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15 Dec 2019

How vision technology is playing a role in medical diagnosis

This guest blog is written by Keely Portway, courtesy of our partners Europa Science. Read the original here.

The latest Ageing Europe publication from Eurostat, the statistical office of the European Union, reports that, at the start of 2019, 101.1 million people in the EU had reached the age of 65. This is the equivalent of 20 per cent of the total population. This is only likely to increase, with a projected 29 per cent forecasted for 2050.

One of the key challenges for healthcare professionals is ensuring accurate, quick and affordable diagnosis. The provision of efficient, effective and, crucially, non-invasive treatment will help to keep older people out of hospital, with the added benefit of reducing the expense associated with personal care. The latest developments in smart optical imaging technology are helping towards non-invasive and unobtrusive health monitoring. The Astonish project was established in 2016 to develop exactly this kind of technology for exactly these types of applications.

Formed under the Electronic Components and Systems for European Leadership (ECSEL) joint undertaking, the project received €5.9m in funding, and spanned six countries. Some 25 organisations took part from across the supply chain, from semiconductor manufacturers to clinical centres testing the final application, with the aim to propose innovations to improve the global competitiveness of the European healthcare industry and deliver technologies that are market-ready to help enhance the longer life of European citizens.

One such organisation is Quest Medical Imaging, which produces camera systems for medical applications, ranging from fluorescence imaging to photodynamic therapy. Its Spectrum system is designed for open and minimally invasive image-guided surgery. It includes a multispectral camera which pictures cancer cells and tissue differences that are not visible to the human eye.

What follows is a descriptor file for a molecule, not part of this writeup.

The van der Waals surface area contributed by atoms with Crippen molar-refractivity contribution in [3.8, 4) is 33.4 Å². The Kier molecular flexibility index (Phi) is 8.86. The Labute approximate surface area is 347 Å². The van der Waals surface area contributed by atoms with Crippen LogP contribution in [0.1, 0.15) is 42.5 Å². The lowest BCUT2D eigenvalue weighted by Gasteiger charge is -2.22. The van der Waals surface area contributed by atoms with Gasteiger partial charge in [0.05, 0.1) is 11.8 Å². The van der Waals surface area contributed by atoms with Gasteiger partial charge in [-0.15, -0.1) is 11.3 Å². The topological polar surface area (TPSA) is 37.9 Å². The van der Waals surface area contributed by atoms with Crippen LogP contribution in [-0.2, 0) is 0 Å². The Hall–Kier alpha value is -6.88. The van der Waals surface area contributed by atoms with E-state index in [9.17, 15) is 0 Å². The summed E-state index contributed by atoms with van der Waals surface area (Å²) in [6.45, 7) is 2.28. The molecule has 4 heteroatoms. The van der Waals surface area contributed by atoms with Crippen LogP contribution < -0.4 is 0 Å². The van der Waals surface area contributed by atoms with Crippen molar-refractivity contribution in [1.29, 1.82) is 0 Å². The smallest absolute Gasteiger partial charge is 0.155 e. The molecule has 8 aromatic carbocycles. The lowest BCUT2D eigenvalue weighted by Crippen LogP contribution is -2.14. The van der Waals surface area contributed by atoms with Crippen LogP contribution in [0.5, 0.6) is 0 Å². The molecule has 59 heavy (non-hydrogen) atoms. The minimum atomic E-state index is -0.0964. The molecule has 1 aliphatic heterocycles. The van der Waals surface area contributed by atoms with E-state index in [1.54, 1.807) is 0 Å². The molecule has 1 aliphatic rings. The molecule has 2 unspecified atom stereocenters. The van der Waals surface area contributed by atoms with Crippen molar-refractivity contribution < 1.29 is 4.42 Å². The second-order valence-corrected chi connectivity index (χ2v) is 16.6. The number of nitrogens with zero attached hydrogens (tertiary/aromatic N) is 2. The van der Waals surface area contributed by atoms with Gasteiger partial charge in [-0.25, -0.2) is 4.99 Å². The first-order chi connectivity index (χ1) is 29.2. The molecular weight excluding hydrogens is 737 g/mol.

The contrast is created using fluorescence imaging – visualising biological structures with fluorescent labelling. The camera images signals in the near-infrared range. Combining the localisation of specific labelling agents with a true colour image of a surgical site can provide useful information during surgery.

Applications in medicine for systems like this include tumour diagnosis. As tumours manifest and grow the cells start to produce new blood vessels in order to feed their metabolic needs. However, some of these vessels can suffer from low perfusion, which can be picked up by a system like the Spectrum.

It is also possible to diagnose liver metastases using this technology in a similar way, while potential future uses include detecting the sentinel lymph node to improve speed and accuracy in finding the lymphatic channel and nodes. This could also result in the surgeon making smaller incisions and speeding up the entire procedure. Once again, this involves injecting a fluorescent tracer such as ICG into the tumour region, which, used alongside the multispectral camera, allows mapping of the tumour drainage lymphatic system, including nodes and veins. A biopsy of the sentinel lymph node can then be taken for cancer staging.